B. pumilus spores—with the exception of mutant strain ATCC 7061—generally show high resistance to environmental stresses, including UV light exposure, desiccation, and the presence of oxidizers such as hydrogen peroxide. Strains of B. pumilus found at the NASA Jet Propulsion Laboratory were found to be particularly resistant to hydrogen peroxide.
A strain of B. pumilus isolated from black tiger shrimp (Penaeus monodon) was found to have high salt tolerance and to inhibit the growth of marine pathogens, including Vibrio alginolyticus, when cultured together.
Use in agriculture
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- "Pathema - Bacillus". J. Craig Venter Institute.
- Kempf, MJ; Chen, F; Kern, R; Venkateswaran, K (June 2005). "Recurrent isolation of hydrogen peroxide-resistant spores of Bacillus pumilus from a spacecraft assembly facility.". Astrobiology 5 (3): 391–405. Bibcode:2005AsBio...5..391K. doi:10.1089/ast.2005.5.391. PMID 15941382.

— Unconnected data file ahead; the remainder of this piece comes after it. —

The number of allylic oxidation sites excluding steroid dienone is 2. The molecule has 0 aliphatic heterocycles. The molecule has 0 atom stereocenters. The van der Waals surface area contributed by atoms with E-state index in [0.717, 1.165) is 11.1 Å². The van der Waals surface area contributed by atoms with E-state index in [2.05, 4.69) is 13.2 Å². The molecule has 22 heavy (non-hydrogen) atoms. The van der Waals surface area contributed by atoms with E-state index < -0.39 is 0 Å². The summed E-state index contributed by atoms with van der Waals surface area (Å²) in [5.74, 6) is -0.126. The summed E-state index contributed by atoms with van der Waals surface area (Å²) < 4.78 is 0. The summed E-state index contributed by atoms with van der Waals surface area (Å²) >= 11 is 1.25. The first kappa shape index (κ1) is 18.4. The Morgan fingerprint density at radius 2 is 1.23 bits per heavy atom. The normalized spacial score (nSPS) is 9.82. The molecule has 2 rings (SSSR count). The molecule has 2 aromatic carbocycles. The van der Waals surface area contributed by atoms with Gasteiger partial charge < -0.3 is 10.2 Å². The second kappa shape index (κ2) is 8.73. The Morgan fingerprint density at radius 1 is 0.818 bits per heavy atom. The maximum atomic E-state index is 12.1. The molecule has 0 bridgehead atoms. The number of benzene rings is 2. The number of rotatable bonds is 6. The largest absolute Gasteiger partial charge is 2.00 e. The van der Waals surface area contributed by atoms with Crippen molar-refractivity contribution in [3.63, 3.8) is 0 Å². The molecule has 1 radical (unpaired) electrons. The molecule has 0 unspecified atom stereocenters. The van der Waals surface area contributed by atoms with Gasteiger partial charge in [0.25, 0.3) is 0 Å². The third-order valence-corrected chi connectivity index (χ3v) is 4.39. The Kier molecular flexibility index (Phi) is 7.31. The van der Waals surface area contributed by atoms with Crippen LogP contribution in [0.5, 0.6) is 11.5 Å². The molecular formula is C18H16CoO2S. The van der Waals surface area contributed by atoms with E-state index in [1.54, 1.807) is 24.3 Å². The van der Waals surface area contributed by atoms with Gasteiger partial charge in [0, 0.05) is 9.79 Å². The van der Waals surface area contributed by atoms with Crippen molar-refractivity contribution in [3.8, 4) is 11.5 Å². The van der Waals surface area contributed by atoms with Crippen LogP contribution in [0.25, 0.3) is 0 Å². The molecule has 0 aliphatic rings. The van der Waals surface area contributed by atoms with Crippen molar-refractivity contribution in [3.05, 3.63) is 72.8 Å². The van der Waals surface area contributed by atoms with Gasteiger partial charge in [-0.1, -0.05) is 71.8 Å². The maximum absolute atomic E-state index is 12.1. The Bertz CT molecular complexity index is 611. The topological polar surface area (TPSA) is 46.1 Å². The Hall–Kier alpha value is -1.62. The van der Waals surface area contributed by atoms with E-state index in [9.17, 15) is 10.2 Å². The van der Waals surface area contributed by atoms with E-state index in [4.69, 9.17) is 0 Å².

- Hill, J E; Baiano, J C F; Barnes, A C (1 December 2009). "Isolation of a novel strain of Bacillus pumilus from penaeid shrimp that is inhibitory against marine pathogens.". Journal of Fish Diseases 32 (12): 1007–1016. doi:10.1111/j.1365-2761.2009.01084.x.
- "Bacillus pumilus strain GB 34 (006493) Fact Sheet". United States Environmental Protection Agency.
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